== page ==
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This benchmark is named Bonnie++, it is based on the Bonnie
benchmark written by Tim Bray. I was
originally hoping to work with Tim on developing the
next version of Bonnie, but we could not agree on the issue of whether C++
should be used in the program. Tim has graciously given me permission to use
the name "bonnie++" for my program which is based around his benchmark.
Bonnie++ adds the facility to test more than 2G of storage on a 32bit
machine, and tests for file creat(), stat(), unlink() operations.
Also it will output in CSV spread-sheet format to standard output. If you use
the "-q" option for quiet mode then the human-readable version will go to
stderr so redirecting stdout to a file will get only the csv in the file.
The program bon_csv2html takes csv format data on stdin and writes a HTML
file on standard output which has a nice display of all the data. The program
bon_csv2txt takes csv format data on stdin and writes a formatted plain text
version on stdout, this was originally written to work with 80 column braille
displays, but can also work well in email.
- A note on blocking writes
I have recently added a -b option to cause a fsync() after every
write (and a fsync() of the directory after file create or delete). This is
what you probably want to do if testing performance of mail or database
servers as they like to sync everything. The default is to allow write-back
caching in the OS which is what you want if testing performance for copying
files, compiling, etc.
- Waiting for semaphores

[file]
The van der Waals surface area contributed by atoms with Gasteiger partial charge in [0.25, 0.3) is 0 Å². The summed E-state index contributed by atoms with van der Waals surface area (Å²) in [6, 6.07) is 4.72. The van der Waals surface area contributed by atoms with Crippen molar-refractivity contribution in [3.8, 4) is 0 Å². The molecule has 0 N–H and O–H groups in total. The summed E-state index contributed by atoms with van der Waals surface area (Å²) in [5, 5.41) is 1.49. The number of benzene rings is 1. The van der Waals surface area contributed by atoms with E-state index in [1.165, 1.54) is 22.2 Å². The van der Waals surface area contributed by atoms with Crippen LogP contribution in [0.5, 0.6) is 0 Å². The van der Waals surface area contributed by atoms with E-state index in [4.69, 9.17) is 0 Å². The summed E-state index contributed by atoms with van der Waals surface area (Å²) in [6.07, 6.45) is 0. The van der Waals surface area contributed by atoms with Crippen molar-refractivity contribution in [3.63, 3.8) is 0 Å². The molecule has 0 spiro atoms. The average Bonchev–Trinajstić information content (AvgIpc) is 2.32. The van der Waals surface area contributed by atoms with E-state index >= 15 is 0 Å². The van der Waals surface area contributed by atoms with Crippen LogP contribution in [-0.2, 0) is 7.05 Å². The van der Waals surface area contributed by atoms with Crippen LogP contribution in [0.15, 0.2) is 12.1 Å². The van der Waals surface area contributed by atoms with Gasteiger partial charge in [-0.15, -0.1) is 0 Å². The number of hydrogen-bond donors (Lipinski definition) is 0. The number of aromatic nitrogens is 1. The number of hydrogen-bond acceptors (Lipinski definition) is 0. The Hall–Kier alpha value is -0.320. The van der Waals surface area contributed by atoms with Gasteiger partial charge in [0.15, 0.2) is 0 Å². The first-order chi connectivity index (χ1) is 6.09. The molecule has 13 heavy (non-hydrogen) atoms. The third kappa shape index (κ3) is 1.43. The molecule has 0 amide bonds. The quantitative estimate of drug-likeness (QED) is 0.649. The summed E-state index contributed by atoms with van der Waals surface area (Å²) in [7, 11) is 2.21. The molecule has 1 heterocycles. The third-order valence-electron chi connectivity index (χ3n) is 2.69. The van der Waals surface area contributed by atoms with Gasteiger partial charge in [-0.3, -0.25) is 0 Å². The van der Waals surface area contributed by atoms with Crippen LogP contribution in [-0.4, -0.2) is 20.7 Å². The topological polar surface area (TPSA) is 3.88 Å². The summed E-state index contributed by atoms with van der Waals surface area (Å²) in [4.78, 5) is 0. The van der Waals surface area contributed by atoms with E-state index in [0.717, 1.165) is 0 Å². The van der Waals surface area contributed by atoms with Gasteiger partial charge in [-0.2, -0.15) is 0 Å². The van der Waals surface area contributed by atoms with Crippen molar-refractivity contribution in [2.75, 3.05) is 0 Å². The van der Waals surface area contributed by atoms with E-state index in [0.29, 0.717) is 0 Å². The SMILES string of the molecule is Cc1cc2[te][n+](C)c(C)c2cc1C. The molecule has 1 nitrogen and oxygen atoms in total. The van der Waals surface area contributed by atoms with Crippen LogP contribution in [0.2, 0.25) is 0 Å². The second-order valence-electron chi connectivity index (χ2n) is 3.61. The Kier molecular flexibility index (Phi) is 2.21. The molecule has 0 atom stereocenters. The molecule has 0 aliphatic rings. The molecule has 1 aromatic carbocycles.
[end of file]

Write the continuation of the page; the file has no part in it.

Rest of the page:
There is often a need to test multiple types of IO at the same time. This is
most important for testing RAID arrays where you will almost never see full
performance with only one process active. Bonnie++ 2.0 will address this
issue, but there is also a need for more flexibility than the ability to
create multiple files in the same directory and fork processes to access
them (which is what version 2.0 will do). There is also need to perform tests
such as determining whether access to an NFS server will load the system and
slow down access to a local hard drive.
Christian Kagerhuber contributed the initial code to do semaphores so that
several copies of Bonnie++ can be run in a synchronised fashion. This means
you can have 8 copies of Bonnie++ doing per-char reads to test out your 8CPU
- Summary of tests
The first 6 tests are from the original Bonnie: Specifically, these are the
types of filesystem activity that have been observed to be bottlenecks in
I/O-intensive applications, in particular the text database work done in
connection with the New Oxford English Dictionary Project at the University
It initially performs a series of tests on a file (or files) of known size.
By default, that size is 200 Mb (but that's not enough - see below). For
each test, Bonnie reports the number of Kilo-bytes processed per elapsed
second, and the % CPU usage (sum of user and system). If a size >1G is
specified then we will use a number of files of size 1G or less. This way
we can use a 32bit program to test machines with 8G of RAM! NB I have not
yet tested more than 2100M of file storage. If you test with larger storage
then this please send me the results.
The next 6 tests involve file create/stat/unlink to simulate some operations
that are common bottlenecks on large Squid and INN servers, and machines with
tens of thousands of mail files in /var/spool/mail.
In each case, an attempt is made to keep optimizers from noticing it's
all bogus. The idea is to make sure that these are real transfers to/from
user space to the physical disk.
- Test Details
- The file IO tests are:
- Sequential Output
- Per-Character. The file is written using the putc() stdio macro.
The loop that does the writing should be small enough to fit into any
reasonable I-cache. The CPU overhead here is that required to do the
stdio code plus the OS file space allocation.
- Block. The file is created using write(2). The CPU overhead
should be just the OS file space allocation.
- Rewrite. Each BUFSIZ of the file is read with read(2), dirtied, and
rewritten with write(2), requiring an lseek(2). Since no space
allocation is done, and the I/O is well-localized, this should test the